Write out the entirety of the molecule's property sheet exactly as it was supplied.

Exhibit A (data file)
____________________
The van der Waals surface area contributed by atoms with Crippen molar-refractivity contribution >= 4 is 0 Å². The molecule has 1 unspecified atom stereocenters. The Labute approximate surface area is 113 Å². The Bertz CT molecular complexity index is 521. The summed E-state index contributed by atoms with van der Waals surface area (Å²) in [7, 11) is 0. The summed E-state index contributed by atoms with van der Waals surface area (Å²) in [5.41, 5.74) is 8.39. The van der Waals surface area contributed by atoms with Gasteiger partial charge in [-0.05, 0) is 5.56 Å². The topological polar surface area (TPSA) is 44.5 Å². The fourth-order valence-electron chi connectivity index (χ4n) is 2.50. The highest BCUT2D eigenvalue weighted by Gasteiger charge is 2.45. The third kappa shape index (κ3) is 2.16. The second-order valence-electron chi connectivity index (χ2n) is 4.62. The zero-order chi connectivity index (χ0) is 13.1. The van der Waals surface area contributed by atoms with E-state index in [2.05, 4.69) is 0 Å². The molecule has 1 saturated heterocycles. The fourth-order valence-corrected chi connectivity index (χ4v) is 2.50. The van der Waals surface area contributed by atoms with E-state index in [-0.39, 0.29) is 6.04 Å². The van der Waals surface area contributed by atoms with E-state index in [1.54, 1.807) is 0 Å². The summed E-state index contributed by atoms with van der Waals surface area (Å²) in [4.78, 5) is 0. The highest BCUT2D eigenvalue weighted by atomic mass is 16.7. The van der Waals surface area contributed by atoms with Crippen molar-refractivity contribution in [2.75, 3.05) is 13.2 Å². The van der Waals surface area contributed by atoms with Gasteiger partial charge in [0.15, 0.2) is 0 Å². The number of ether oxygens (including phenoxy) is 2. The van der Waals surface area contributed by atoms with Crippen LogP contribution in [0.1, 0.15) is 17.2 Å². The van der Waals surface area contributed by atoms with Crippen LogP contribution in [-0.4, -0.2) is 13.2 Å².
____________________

The van der Waals surface area contributed by atoms with Crippen molar-refractivity contribution >= 4 is 0 Å². The molecule has 1 unspecified atom stereocenters. The Labute approximate surface area is 113 Å². The Bertz CT molecular complexity index is 521. The summed E-state index contributed by atoms with van der Waals surface area (Å²) in [7, 11) is 0. The summed E-state index contributed by atoms with van der Waals surface area (Å²) in [5.41, 5.74) is 8.39. The van der Waals surface area contributed by atoms with Gasteiger partial charge in [-0.05, 0) is 5.56 Å². The topological polar surface area (TPSA) is 44.5 Å². The fourth-order valence-electron chi connectivity index (χ4n) is 2.50. The highest BCUT2D eigenvalue weighted by Gasteiger charge is 2.45. The third kappa shape index (κ3) is 2.16. The second-order valence-electron chi connectivity index (χ2n) is 4.62. The zero-order chi connectivity index (χ0) is 13.1. The van der Waals surface area contributed by atoms with E-state index in [2.05, 4.69) is 0 Å². The molecule has 1 saturated heterocycles. The fourth-order valence-corrected chi connectivity index (χ4v) is 2.50. The van der Waals surface area contributed by atoms with E-state index in [-0.39, 0.29) is 6.04 Å². The van der Waals surface area contributed by atoms with E-state index in [1.54, 1.807) is 0 Å². The summed E-state index contributed by atoms with van der Waals surface area (Å²) in [4.78, 5) is 0. The highest BCUT2D eigenvalue weighted by atomic mass is 16.7. The van der Waals surface area contributed by atoms with Crippen molar-refractivity contribution in [2.75, 3.05) is 13.2 Å². The van der Waals surface area contributed by atoms with Gasteiger partial charge in [0.15, 0.2) is 0 Å². The number of ether oxygens (including phenoxy) is 2. The van der Waals surface area contributed by atoms with Crippen LogP contribution in [0.1, 0.15) is 17.2 Å². The van der Waals surface area contributed by atoms with Crippen LogP contribution in [-0.4, -0.2) is 13.2 Å².